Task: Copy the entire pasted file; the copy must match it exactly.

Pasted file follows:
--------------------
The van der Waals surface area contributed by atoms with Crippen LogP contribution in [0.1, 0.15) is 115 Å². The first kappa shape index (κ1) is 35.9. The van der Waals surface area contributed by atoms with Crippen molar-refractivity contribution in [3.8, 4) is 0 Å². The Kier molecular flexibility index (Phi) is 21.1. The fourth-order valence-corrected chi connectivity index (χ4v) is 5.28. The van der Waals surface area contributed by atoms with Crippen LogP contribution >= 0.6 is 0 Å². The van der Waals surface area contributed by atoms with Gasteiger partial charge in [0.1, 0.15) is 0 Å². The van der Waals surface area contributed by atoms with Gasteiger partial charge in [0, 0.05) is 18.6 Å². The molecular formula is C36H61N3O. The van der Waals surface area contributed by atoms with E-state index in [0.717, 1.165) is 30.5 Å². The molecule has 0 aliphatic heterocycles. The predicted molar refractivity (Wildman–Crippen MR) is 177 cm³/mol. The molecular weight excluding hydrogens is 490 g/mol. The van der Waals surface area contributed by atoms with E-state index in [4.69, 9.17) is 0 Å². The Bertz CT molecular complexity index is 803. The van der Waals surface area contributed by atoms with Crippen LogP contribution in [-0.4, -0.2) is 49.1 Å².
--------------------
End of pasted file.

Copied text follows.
The van der Waals surface area contributed by atoms with Crippen LogP contribution in [0.1, 0.15) is 115 Å². The first kappa shape index (κ1) is 35.9. The van der Waals surface area contributed by atoms with Crippen molar-refractivity contribution in [3.8, 4) is 0 Å². The Kier molecular flexibility index (Phi) is 21.1. The fourth-order valence-corrected chi connectivity index (χ4v) is 5.28. The van der Waals surface area contributed by atoms with Crippen LogP contribution >= 0.6 is 0 Å². The van der Waals surface area contributed by atoms with Gasteiger partial charge in [0.1, 0.15) is 0 Å². The van der Waals surface area contributed by atoms with Gasteiger partial charge in [0, 0.05) is 18.6 Å². The molecular formula is C36H61N3O. The van der Waals surface area contributed by atoms with E-state index in [0.717, 1.165) is 30.5 Å². The molecule has 0 aliphatic heterocycles. The predicted molar refractivity (Wildman–Crippen MR) is 177 cm³/mol. The molecular weight excluding hydrogens is 490 g/mol. The van der Waals surface area contributed by atoms with E-state index in [4.69, 9.17) is 0 Å². The Bertz CT molecular complexity index is 803. The van der Waals surface area contributed by atoms with Crippen LogP contribution in [-0.4, -0.2) is 49.1 Å².